Michael Hofman of Janet Moyer Landscapes in San Francisco says, ?In an ethereal sense, weeds are a plant out of place and a weed is only in the eye of the beholder. But in the ornamental landscape industry, what we are trying to do is bend nature to our will.?

Keeping in mind that if the turf and bedding plants are healthy and vigorous, they will provide greater competition for the weeds. Hofman?s company takes a ?multi-pronged? approach in dealing with weeds in the landscaping. First, they try to educate their clients in an attempt to raise their tolerance level to the acceptance that a few weeds are okay. They deem that if the rest of the landscape looks exceptional, then people are not going to take notice of a few weeds in the shrub beds. Hofman says he reminds his clients that since they do have a ?slice of nature? in their backyard, they need to remember that in nature, there are weeds.

The second thing they do is take a very strong ?cultural approach? to weed control; they use a great deal of mulch, use drip irrigation in all planting beds, minimizing the amount of water that weeds get, and they ensure that additional weed seeds are not allowed to be present by removing any weeds before they have a chance to go to seed.

The third approach is control products. Because of their location, they have to be especially cautious of the products they use as the water run-off heads straight into the bay. In situations where these products are necessary, they use the least toxic approach. Instead of using a pre-emergent or weed and feed, they prefer to spot treat the turf and flowerbeds.

However, if a bed is being overrun by weeds, herbicide sprays are used to eradicate the situation.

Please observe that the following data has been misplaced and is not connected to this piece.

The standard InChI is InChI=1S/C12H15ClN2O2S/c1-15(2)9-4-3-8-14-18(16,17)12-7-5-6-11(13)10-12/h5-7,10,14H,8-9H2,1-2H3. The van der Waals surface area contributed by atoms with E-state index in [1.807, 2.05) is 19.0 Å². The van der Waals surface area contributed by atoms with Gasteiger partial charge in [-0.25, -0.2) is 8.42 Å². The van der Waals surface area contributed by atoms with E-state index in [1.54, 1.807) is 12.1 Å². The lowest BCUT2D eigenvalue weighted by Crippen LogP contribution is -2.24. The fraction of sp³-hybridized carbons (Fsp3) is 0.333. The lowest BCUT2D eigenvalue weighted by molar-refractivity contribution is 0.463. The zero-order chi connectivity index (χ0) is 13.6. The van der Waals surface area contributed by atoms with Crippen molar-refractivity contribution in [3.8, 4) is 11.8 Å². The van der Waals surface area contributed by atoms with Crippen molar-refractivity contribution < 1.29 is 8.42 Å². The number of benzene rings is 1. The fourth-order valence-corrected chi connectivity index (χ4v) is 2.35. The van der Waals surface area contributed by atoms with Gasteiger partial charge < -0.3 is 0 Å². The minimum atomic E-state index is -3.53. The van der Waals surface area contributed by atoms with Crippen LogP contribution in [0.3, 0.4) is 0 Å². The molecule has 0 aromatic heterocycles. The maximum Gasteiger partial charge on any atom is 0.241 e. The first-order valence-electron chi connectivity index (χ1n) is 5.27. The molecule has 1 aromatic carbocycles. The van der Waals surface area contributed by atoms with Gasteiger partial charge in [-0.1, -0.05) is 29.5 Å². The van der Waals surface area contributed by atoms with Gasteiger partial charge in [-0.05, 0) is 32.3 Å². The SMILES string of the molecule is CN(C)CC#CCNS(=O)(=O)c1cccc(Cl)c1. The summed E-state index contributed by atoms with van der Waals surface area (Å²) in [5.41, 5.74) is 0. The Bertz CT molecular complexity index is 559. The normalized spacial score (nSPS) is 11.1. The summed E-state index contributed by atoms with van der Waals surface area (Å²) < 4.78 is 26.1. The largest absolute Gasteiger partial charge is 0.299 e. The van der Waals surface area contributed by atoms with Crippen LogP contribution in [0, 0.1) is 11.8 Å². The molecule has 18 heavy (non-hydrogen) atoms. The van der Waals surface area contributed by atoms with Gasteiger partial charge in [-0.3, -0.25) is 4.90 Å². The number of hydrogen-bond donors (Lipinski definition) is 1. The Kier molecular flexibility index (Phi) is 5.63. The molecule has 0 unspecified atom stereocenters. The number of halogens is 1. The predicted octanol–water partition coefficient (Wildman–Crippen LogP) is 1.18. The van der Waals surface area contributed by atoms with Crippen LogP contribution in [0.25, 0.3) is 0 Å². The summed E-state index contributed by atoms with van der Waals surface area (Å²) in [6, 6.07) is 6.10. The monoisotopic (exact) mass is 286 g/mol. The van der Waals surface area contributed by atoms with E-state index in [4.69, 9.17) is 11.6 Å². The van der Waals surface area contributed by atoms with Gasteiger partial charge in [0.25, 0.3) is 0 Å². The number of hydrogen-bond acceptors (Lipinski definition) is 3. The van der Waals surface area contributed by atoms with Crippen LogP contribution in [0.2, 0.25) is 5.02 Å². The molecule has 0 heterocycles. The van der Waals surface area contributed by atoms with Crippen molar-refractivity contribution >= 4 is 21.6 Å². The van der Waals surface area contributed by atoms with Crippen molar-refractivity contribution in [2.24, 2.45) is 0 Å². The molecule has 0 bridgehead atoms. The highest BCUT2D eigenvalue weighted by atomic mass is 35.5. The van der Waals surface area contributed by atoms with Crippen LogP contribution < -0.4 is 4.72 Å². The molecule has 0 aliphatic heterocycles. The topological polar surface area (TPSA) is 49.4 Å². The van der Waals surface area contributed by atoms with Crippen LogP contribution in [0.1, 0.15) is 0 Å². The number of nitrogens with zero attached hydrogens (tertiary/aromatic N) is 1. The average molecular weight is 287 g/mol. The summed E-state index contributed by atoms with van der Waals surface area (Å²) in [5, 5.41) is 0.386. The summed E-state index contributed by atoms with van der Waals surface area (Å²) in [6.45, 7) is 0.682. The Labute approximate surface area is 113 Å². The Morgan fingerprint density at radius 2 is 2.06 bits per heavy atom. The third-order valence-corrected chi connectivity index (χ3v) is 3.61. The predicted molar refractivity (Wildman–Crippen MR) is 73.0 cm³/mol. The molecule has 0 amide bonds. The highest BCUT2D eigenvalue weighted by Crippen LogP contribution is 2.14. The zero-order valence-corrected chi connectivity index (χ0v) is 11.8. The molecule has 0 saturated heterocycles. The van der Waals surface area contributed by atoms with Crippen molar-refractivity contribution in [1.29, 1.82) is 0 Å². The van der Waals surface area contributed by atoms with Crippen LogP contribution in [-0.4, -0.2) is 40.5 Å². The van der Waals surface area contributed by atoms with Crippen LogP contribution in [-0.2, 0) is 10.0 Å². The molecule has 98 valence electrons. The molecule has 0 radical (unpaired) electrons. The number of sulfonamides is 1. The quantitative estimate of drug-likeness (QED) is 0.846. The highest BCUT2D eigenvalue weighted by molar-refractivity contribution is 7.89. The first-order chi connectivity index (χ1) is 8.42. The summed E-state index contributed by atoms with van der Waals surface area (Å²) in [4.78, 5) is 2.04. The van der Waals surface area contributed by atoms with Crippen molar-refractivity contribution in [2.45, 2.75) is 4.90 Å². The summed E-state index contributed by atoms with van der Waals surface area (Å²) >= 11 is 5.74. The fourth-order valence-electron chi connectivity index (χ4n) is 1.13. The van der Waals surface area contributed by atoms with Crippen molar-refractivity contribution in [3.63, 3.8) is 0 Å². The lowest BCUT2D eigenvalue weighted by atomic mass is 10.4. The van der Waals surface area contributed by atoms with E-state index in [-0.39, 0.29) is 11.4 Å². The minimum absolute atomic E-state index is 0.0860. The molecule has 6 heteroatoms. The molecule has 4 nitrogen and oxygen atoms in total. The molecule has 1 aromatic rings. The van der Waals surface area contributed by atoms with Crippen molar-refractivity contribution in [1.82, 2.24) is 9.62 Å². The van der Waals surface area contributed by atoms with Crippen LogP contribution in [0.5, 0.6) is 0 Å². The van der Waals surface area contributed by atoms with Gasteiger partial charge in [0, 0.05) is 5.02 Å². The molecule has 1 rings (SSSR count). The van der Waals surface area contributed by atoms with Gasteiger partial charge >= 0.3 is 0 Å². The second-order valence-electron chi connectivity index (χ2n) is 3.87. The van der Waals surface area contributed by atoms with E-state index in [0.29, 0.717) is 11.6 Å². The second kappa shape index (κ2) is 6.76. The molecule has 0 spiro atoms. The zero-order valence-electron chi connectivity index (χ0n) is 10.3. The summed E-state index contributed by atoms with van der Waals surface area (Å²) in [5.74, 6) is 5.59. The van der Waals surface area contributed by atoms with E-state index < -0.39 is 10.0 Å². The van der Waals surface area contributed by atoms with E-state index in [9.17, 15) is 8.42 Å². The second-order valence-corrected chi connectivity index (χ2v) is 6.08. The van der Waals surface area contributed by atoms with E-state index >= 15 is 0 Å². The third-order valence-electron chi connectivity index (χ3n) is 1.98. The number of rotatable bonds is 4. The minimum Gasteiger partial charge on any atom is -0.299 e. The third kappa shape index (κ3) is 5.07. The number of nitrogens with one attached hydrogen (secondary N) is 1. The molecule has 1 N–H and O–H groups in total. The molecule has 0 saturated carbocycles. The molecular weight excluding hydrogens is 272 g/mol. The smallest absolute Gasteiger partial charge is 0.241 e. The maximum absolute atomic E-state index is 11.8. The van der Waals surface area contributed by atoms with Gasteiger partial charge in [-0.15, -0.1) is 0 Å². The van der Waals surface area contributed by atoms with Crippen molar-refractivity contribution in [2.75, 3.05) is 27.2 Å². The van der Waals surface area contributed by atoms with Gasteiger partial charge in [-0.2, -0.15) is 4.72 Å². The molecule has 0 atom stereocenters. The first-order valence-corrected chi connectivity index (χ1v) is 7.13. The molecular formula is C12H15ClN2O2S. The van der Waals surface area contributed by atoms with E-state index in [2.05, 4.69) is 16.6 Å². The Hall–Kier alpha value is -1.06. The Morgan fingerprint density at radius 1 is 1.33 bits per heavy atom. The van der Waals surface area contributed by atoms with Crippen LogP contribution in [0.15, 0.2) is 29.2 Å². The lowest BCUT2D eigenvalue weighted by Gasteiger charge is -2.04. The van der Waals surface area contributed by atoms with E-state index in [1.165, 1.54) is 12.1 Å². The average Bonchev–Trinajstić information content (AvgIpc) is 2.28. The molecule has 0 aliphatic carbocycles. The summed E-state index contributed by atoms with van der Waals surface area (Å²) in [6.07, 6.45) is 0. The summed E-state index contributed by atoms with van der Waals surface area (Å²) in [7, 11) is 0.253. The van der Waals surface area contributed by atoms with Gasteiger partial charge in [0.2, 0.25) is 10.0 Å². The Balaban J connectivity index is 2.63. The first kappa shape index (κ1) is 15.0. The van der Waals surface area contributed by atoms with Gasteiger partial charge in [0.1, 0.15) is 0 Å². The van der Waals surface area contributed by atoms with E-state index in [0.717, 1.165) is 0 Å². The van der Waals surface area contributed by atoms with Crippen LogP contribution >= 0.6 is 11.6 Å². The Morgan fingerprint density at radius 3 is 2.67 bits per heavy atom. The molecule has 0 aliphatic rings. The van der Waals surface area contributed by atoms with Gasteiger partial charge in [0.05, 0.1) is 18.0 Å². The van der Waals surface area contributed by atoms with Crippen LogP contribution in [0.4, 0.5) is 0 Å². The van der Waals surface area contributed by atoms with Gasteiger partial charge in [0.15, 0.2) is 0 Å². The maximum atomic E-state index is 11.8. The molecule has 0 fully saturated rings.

Hofman highly recommends the use of a mulching mower. Before they started using mulching mowers, a monthly application of fertilizer on their client?s lawn was standard procedure; They didn?t follow the feast/ famine method of the ?four times a year plan.? Ever since they have been using mulching mowers, they fertilize no more than three times a year.

?I believe that using a broad based approach to herbicide management, is kind of like shooting an ant with a shotgun.? Hofman?s concern over the environment is personal, but is shared by many contractors. One reason for this may be the regulations many states attach to their contractor?s license.
In California, for instance, every person who applies control products ?for hire? is required to be licensed. Each year they have to be inspected; they have to get licensed in the counties that they are working in; and they have to send in monthly use reports. Certain control products, classified as Category 1 Herbicides, require that 24 hours prior to a scheduled application, a ?request to apply? must be submitted. It could possibly be denied or an onsite inspection may be required. Most states have their own ?IPM? programs, Integrated Pest Management, and their standards will vary.

Gary Krause of Gary Krause Landscaping located in Jacksonville, Oregon, does not agree that a weed is a plant in the wrong place. ?A weed is a pest. Weeds are in the pest management program. A weed is a noxious plant that will compete for soil, moisture, and nutrients with the plants that you are trying to cultivate,? he emphasizes.